- Deoxyribonuclease and ribonuclease – Nucleic acids found in dog food are digested by deoxyribonuclease and ribonuclease. DNA molecules are digested by deoxyribonuclease to produce deoxyribose, a sugar, and the 4 nitrogenous bases known as adenine, thymine, guanine, and cytosine. On the other hand, ribonuclease break RNA molecules into their corresponding sugar and nitrogen bases namely ribose and adenine, guanine, uracil, and cytosine, respectively.
The pancreatic enzymes may not be as acidic as the gastric juices found in the stomach. However, this does not mean that they are not very powerful substances. Otherwise, how can they break large molecules into their component parts if these substances are weak?
Another point that you simply must understand is that these pancreatic enzymes are released into the duodenum only in the presence of food or chyme. That means, if there is no chyme in the small intestines, the pancreas will not be releasing these enzymes.
What Happens in Pancreatitis?
We know that the pancreas is involved in two fundamental physiologic functions: the formation and release of glucagon and insulin and the synthesis and secretion of pancreatic enzymes. The problem in pancreatitis is that, as the term implies, there is inflammation of the tissues that make up the pancreas. The inflammatory changes stimulate the release of the enzymes even in the absence of food or chyme in the small intestines.
Remember what we said about pancreatic enzymes being released only in the presence of chyme in the duodenum? In pancreatitis, these juices or enzymes are inadvertently released even though there is no food in the duodenum. Another major issue is that the enzymes are actually not released into the duodenum. Instead, they are activated within the pancreas itself.
We have already explained just how powerful these enzymes are as they are fully capable of breaking down polypeptides, starches, triglycerides, and many more into smaller component sub-units. If these enzymes can do this to an acidic chyme, what more to the tissues of the pancreas itself?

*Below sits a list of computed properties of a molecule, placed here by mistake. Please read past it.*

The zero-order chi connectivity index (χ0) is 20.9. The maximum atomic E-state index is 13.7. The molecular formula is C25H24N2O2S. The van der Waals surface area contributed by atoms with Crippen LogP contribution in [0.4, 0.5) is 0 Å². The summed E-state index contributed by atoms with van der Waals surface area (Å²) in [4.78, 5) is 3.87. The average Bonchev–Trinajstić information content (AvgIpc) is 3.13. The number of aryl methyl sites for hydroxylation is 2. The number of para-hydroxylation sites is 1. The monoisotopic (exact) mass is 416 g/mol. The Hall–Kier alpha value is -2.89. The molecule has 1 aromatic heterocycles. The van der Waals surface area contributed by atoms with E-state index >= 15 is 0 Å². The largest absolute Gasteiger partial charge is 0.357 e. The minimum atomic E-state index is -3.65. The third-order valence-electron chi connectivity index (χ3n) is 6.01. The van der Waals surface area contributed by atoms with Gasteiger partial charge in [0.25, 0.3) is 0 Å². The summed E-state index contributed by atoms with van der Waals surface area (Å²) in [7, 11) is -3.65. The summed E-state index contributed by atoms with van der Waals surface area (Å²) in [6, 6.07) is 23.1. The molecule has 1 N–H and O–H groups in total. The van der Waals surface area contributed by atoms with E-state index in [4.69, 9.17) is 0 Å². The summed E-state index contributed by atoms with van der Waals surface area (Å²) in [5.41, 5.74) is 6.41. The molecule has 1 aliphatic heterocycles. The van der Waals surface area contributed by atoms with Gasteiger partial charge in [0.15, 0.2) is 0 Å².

In other words, the major problem in pancreatitis is that enzymes are released and activated through some specific mechanism. Owing to the very nature of these enzymes, they slowly ‘eat up’ or ‘digest’ the tissues of the pancreas leading to significant damage. This is what causes extreme pain in your pooch.
What are the Symptoms of Canine Pancreatitis?
Pain is not the only clinical manifestation associated with pancreatitis. It should be recalled that the pathology is more like the pancreatic enzymes are digesting the pancreas itself instead of the proteins, fats, and carbohydrates present in chyme in the duodenum. It is for this reason that the clinical presentation of pancreatitis in dogs can typically be manifested by the following.
- Repeated vomiting
- Loss of appetite
- Hunched back appearance
- Distended abdomen
- Abdominal pain
- Lethargy or weakness
Repeated vomiting is believed to be brought about by the stimulation of visceral afferent nerves located in the bile ducts as well as the duodenum secondary to irritation of the intestinal mucosa. Vomiting signals are sent to the medulla oblongata of the brain. Other experts also say that the vomiting is triggered by the activation of chemoreceptors in the presence of toxins freed by the severely damaged pancreas and surrounding organs.
Diarrhea results from irritation of the intestinal mucosa, leading to a faster transit time of the chyme through the gastrointestinal tract.
The hunched back appearance is considered more as a guarding behavior in an attempt by the dog to limit the movement of its abdominal region since even the slightest movement can bring sharp pain. The same is true with a distended abdomen.
Dehydration is a natural consequence of excessive diarrhea although other mechanisms can also be at play. Fever is almost always an indication of inflammatory reactions occurring at the tissue level. The loss of appetite is directly related to the pain experience. One really cannot entice a dog to eat if it is in severe pain. The more that your dog doesn’t eat, the weaker or more lethargic it gets.
It should be clear that these are just some of the classic signs of canine pancreatitis. The point is that if you notice any of these manifestations, albeit infrequently, you need to keep a watchful eye on your pooch. However, if you note several manifestations occurring at the same time or they occur quite repeatedly, a trip to your veterinarian should be a priority.
What Causes Canine Pancreatitis?